In This Issue
- Center for Open Science Team at Grace Hopper Code-a-Thon Works on SHARE
- Learning Skills and Scheduling Meetings: The Humble Beginnings of a Digital Stewardship Residency
- Rick’s MetaTips: Linking Related Intellectual Works in SHARE
- SHARE on the Road
- Learn More about SHARE
ARL’s partner in SHARE, the Center for Open Science (COS), participated in Open Source Day, Code-a-Thon for Humanity at the annual Grace Hopper Celebration of Women in Computing (GHC) in Houston, Texas, on October 21. The code-a-thon was an engaging way to encourage open source development and spread knowledge about SHARE.
Megan Potterbusch began her one-year National Digital Stewardship Residency with the Association of Research Libraries, George Washington University, and the Center for Open Science in October. Her goal for this residency is to develop a replicable process for embedding data management into the scholarly workflow using open source tools and infrastructure, including the Open Science Framework and SHARE.
Within our continued work to improve SHARE and its platform of tools and services, developers at the Center for Open Science are finalizing efforts to link intellectual works together in SHARE’s recent modeling upgrade. Extending the current capability to filter works by organizations, authors, awards, funding agencies, and publishers, we will now be able to link related works to one another. For example, we will be able to link articles to related data sets, related articles, related reviews, etc.
SHARE representatives and enthusiasts continue to spread the word about uses for SHARE’s free, open, data set that describes and links to research and scholarly activities of all kinds. Check out the SHARE presentations and posters below. Members of the SHARE team would love to talk with you at future events. Please reach out to any of the presenters if you have questions or want more information.
Coalition for Networked Information (CNI) Membership Meeting
December 12–13, 2016
Project briefing: “Building Tools and Services to Support Research Software Preservation and Sharing”
Presenters: Micah Altman, Rick Johnson, Fernando Rios, Jeffrey Spies
Project briefing: “A Story of Preprints and Curation Networks: Efficiently Scaling Community Outreach Using Public Goods Infrastructure”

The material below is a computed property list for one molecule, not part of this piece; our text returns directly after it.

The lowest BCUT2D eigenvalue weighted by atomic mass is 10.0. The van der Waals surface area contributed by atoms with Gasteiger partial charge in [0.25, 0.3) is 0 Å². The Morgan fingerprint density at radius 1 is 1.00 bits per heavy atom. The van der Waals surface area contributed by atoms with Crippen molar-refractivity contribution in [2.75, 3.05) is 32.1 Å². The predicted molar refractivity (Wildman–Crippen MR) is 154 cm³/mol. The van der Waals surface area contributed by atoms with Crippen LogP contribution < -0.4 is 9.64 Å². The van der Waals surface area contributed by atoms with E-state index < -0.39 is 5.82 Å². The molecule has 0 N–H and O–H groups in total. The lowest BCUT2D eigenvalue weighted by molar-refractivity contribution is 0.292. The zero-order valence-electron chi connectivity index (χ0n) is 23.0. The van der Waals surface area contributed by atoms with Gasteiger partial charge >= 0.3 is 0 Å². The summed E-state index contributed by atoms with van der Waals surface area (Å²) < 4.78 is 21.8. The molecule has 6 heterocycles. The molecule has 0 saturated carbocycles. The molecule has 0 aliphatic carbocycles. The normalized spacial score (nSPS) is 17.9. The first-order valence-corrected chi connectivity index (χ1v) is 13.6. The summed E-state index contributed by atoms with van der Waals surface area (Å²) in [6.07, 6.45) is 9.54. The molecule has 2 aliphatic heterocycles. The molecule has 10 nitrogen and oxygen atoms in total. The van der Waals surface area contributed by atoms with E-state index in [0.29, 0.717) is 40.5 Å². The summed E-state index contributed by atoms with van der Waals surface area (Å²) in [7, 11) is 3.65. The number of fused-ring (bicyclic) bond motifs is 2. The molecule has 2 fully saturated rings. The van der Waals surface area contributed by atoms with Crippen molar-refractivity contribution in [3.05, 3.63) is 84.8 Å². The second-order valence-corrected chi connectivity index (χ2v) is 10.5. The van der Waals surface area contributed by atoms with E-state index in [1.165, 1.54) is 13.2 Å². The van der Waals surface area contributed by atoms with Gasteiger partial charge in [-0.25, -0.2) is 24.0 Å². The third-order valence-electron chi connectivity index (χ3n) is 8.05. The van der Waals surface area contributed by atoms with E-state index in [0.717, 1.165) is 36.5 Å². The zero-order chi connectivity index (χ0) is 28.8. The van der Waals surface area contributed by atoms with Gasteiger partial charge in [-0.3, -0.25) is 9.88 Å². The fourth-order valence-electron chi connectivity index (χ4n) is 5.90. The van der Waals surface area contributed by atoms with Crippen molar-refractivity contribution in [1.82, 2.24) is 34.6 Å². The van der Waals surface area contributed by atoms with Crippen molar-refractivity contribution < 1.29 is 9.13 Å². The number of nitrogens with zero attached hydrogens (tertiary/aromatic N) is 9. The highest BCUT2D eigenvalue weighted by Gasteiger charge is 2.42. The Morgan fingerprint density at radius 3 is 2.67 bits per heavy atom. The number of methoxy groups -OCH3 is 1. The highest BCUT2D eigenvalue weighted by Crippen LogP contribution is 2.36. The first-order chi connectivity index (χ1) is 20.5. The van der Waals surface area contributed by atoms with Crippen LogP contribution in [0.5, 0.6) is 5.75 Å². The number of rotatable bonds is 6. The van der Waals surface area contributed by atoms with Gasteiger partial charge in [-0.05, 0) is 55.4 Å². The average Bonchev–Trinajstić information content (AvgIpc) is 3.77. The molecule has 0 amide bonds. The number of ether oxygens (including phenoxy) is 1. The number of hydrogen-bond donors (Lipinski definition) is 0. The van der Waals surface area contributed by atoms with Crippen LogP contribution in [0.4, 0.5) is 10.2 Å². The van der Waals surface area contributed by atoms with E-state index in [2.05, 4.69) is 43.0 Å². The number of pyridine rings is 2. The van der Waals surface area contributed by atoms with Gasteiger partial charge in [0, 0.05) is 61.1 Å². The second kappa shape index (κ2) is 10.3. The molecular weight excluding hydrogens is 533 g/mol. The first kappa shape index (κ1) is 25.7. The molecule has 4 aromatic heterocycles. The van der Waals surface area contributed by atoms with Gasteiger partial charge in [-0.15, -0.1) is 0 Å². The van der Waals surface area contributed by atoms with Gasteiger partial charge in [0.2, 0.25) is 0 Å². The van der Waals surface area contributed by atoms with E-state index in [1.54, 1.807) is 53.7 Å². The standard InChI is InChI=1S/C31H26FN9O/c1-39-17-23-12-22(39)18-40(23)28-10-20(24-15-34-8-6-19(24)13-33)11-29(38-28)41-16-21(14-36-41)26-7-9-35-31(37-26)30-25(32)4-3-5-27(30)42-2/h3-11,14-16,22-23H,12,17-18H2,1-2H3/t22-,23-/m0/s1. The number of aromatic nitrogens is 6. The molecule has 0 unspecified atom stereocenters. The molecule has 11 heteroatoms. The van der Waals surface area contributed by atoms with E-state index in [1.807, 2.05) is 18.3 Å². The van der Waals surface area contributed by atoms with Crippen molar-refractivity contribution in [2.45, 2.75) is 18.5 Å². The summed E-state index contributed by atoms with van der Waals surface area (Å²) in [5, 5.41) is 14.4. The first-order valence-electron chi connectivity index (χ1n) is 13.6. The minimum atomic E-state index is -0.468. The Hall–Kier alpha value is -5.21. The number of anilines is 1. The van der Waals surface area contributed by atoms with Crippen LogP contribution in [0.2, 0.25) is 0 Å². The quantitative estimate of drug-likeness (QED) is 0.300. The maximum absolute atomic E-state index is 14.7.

Presenters: Philip Cohen, Cynthia Hudson-Vitale, Jeffrey Spies, Claire Stewart
Library Assessment Conference
October 31–November 2, 2016
Poster: “Assessing SHARE: A Free Open Data Set of Research Outputs”
Presenters: Linda Plunket, Judy Ruttenberg
There is a wealth of resources to help you better comprehend and communicate the ins and outs of SHARE as we build a free, open, data set about research and scholarly activities across their life cycle:
- Flyer about SHARE—to help you spread the word about the SHARE 2.0 discovery interface, the growing SHARE data set, and the opportunity to register as a metadata provider. Please reproduce and distribute this flyer on your campus or at meetings you attend.
- Video interview about SHARE—Library Journal‘s Open Access in Action series interviewed Judy Ruttenberg in spring 2016 about the evolution of SHARE, including the initiative’s origins, developmental successes and challenges, and how SHARE fits into the global open access movement.
- EDUCAUSE Review article on SHARE—Tyler Walters and Judy Ruttenberg describe SHARE’s first project, SHARE Notify, as well as the other three layers of SHARE that are being developed in tandem with the notification service: a distributed content and registry layer, a discovery layer, and a content-aggregation layer that moves beyond curation and discovery to facilitate data and text mining.
- SHARE on the Open Science Framework—Technical developments pertaining to SHARE are discussed and tracked in real time on the Open Science Framework. The SHARE Open Science Framework site includes a list of active notification sources and consumers, as well as information regarding prototypes, APIs, and other key issues. The site is open and welcomes public input.
SHARE is supported in part by generous funding from the Institute of Museum and Library Services (IMLS) and the Alfred P. Sloan Foundation.
Comments, Questions, Conversation
Wide community input is vital for the success of the SHARE initiative.
Contact us with feedback, inquiries, and to join the conversation about SHARE.
We are always looking for volunteers for future participation.